HATFIELD – When Liz Denny and Julie Pokela decided to clean up an overgrown section of their lawn last year so they could install a gazebo there, little did they know they would discover a small piece of local history.
Now, months later, their discovery has led to the creation of a song, “Alice,” which honors a young girl who died in 1863, recalls the loss of young local men in the American Civil War, and recounts the memory of a mother. of her child.
A video with the song will be posted on a blog on the Hatfield Historical Society website in honor of Memorial Day.
The song, which has lyrics by Pokela and is composed and sung by Justina Golden, a longtime vocal music teacher in the area, follows research Denny and Pokela have done to try and uncover the stone’s origins. worn gravestone, which they found buried under a layer of dirt and leaves in the backyard of their King Street home with a single legible word on it: “Alice”.
The couple sought help from Hatfield town officials and registries, investigated online ancestry sites and consulted local newspapers from more than 150 years ago to learn more about their mysterious discovery. They were well placed to do the job: they previously ran Market Street Research in Northampton, then sold the business a few years ago and retired to Hatfield.
“My first thought when I came across [the gravestone] was “I hope there isn’t a real child buried there,” Denny said. “And when I look back on it now, I’m amazed to think that we got to know as much as we did.”
With the help of Joe Lavallee of the Hatfield Cemetery Commission, the couple learned that the headstone was that of a girl named Alice G. Bolter, who died in March 1863 a few months after her second birthday. Their backyard is not an actual burial site, Pokela and Denny say, and it’s unclear why the stone was placed there.
The Bolter family, living in an unknown location in Hatfield at the time, later moved to Amherst and in 1899 they placed a second headstone in Alice’s memory at Hatfield’s West Street Cemetery, located on Roads 5 and 10.
Pokela, who plays guitar and writes songs, says she wanted to write a song about Alice soon enough, especially after Denny got to know more about the Bolter family.
“The fact that she died in 1863, when young men from Hatfield were fighting and dying in the Civil War, really stuck with me,” Pokela said.
She was particularly struck by a phrase on the girl’s tombstone in 1899: “The Lord needs her.” She wondered what reasons the parents might have for thinking that the Lord needed their young daughter. Eventually, Pokela said, she imagined the toddler comforting the young soldiers in that area killed in the Civil War, so she incorporated that idea into her song.
In “Alice,” a soft folksy tune built around minor chords played on acoustic guitar, Pokela also explores the historic barrier the Connecticut River posed to the early inhabitants of Hatfield when the town was part of Hadley and the only church in the community was located in Hadley; the people on the west side of the river eventually founded their own town with its own church.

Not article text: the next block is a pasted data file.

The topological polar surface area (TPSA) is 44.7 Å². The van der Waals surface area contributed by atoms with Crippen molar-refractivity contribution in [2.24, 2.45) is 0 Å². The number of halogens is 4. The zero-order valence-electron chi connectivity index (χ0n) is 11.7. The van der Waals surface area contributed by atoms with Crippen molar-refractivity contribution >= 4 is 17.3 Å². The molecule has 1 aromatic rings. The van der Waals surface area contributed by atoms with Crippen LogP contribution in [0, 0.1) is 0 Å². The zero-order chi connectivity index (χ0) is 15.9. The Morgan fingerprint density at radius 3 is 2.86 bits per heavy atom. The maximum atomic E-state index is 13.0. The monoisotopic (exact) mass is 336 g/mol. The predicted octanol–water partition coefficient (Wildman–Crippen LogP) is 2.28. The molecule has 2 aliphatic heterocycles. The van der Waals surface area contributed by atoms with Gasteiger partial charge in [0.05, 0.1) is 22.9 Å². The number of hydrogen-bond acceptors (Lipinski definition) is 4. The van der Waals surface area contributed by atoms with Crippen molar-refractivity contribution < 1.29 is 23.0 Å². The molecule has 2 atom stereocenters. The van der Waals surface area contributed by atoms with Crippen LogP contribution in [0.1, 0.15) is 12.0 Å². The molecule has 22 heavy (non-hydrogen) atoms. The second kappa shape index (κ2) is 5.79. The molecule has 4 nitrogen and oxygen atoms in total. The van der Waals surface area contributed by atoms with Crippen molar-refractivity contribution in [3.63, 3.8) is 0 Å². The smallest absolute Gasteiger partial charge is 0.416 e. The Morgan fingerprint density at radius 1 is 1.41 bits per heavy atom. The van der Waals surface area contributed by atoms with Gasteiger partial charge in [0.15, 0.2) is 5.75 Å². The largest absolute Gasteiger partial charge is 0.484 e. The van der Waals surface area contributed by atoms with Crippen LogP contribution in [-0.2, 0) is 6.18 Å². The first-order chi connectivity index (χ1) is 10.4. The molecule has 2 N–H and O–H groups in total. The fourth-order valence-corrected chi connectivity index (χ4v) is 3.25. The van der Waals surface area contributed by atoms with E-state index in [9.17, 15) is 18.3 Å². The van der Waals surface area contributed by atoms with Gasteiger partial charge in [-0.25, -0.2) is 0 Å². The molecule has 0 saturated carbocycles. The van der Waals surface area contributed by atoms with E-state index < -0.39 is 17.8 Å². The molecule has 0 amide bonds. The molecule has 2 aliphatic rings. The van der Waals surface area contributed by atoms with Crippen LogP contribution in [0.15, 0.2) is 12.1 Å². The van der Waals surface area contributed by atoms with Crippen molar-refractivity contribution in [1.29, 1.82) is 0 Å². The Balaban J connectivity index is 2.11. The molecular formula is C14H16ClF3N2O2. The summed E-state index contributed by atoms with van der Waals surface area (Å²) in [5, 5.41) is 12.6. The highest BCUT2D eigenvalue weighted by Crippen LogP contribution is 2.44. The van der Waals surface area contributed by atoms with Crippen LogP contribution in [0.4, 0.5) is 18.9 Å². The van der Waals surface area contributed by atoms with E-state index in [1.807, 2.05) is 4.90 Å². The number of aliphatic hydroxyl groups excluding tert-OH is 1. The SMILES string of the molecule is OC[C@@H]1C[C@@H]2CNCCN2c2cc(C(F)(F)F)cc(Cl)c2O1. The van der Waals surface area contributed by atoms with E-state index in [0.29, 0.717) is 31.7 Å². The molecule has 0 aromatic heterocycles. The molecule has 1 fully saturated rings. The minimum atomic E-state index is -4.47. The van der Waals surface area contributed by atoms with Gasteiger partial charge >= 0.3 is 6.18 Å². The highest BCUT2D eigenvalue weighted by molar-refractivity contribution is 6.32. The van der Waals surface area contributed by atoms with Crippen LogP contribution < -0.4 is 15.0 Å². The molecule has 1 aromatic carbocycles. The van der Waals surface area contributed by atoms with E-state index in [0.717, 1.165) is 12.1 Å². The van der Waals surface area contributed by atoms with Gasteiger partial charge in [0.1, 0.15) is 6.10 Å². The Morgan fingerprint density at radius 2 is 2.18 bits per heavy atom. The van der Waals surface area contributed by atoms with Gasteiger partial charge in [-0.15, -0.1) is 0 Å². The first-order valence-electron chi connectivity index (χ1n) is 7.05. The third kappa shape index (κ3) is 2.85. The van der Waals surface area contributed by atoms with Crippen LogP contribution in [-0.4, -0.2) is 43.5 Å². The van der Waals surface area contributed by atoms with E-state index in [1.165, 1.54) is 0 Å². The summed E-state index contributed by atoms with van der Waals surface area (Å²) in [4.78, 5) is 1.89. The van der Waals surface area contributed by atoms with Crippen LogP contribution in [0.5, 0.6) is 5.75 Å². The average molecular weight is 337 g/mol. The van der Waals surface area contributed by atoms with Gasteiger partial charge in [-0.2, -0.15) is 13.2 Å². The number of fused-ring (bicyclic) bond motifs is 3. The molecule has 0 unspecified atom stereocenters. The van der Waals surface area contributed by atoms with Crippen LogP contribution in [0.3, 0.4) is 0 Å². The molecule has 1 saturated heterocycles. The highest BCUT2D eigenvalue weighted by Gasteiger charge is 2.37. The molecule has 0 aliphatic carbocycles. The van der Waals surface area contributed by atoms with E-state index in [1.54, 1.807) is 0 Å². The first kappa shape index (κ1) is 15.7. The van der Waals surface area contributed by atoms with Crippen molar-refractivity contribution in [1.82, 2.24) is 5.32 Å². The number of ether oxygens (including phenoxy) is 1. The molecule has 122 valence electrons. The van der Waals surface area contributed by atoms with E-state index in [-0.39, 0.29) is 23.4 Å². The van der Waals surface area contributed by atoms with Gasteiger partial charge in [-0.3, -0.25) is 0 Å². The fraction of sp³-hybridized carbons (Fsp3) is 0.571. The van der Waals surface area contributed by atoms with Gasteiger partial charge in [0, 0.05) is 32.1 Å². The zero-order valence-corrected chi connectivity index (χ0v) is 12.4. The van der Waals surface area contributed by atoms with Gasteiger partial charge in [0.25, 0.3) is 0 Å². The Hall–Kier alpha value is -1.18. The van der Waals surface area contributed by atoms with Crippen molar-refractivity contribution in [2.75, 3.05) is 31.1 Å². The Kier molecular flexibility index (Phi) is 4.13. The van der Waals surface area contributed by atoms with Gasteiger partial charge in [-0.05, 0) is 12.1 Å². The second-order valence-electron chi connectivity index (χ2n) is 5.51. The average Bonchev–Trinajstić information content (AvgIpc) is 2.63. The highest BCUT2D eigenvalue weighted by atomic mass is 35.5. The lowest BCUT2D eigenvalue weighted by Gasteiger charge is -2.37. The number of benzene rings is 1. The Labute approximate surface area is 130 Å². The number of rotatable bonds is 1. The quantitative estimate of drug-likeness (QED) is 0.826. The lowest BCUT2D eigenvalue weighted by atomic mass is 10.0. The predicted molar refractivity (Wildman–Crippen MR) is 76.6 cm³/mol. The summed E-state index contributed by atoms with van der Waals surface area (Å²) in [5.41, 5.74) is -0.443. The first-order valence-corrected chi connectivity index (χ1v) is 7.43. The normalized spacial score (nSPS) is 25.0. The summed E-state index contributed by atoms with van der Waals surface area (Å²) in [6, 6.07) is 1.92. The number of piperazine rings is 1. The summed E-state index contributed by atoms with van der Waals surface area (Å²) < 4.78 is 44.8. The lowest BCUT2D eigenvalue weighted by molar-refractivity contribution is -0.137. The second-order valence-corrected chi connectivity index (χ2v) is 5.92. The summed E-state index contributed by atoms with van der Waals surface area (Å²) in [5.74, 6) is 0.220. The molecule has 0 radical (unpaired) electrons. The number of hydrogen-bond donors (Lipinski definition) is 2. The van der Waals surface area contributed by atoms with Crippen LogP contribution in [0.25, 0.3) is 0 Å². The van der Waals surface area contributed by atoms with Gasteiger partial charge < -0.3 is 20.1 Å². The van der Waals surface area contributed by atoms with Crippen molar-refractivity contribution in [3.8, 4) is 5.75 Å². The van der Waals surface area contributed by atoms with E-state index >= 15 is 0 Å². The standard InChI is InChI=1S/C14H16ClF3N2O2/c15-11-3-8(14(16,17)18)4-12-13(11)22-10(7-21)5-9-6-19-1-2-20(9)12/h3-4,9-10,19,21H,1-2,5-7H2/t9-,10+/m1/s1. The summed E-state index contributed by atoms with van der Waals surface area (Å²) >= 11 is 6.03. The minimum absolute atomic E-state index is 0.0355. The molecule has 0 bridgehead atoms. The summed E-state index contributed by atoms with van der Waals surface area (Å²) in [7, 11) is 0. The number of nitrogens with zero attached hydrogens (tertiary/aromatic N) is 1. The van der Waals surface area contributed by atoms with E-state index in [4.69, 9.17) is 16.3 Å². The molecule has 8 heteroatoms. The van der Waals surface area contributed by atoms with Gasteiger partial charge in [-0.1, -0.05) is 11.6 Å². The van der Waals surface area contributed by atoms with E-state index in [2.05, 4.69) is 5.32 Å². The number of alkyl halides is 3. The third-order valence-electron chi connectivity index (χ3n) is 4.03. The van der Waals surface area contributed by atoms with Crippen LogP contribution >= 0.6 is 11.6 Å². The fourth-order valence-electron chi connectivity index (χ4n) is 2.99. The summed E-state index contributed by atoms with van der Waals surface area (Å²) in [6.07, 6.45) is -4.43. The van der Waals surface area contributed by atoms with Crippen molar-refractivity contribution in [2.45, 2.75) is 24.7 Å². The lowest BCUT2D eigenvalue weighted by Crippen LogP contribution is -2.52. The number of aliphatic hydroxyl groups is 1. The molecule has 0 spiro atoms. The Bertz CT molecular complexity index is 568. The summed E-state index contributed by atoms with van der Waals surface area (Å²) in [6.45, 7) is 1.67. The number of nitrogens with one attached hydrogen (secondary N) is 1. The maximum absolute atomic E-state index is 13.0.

In the song, which Pokela imagines being sung by Alice’s mother as a now elderly woman thinking back to her daughter’s death, the river becomes a metaphorical barrier as well as a physical one. The opening chorus of “Alice” includes the lines “I can’t cross the river, the river is wide / And the bridge to heaven is closed on my side.”
But the chorus later changes as the elderly singer plans to cross the river to join Alice and the dead Civil War soldiers in paradise.
Pokela says she regularly shares lyrics to her songs with Justina Golden, who is a friend as well as a vocal teacher and singer, and she did so with the lyrics to “Alice.” Golden then came up with a melody and arrangement for the song (and did some lyrical trim) and added lead and harmony vocals and finger guitar. A small second guitar part is played by Bob Castellano.
“I’m really thrilled with how it all came together,” Pokela said.
She and Denny also note that none of this could have happened without the pandemic. They wanted to have a gazebo in their backyard where friends and family could safely gather, so they cleared overgrown grass and shrubs to accommodate the structure. After getting their gazebo last summer, they were putting it away for the winter, and it was when Denny was raking and cleaning the area in October that they discovered the old headstone.
Pokela says she and Golden also plan to add violin to the recording of “Alice” a bit further down the road to give the song “even more of a Civil War feel.” And at one point, Pokela added, “We’ll see a live performance.”
Steve Pfarrer can be contacted at email@example.com.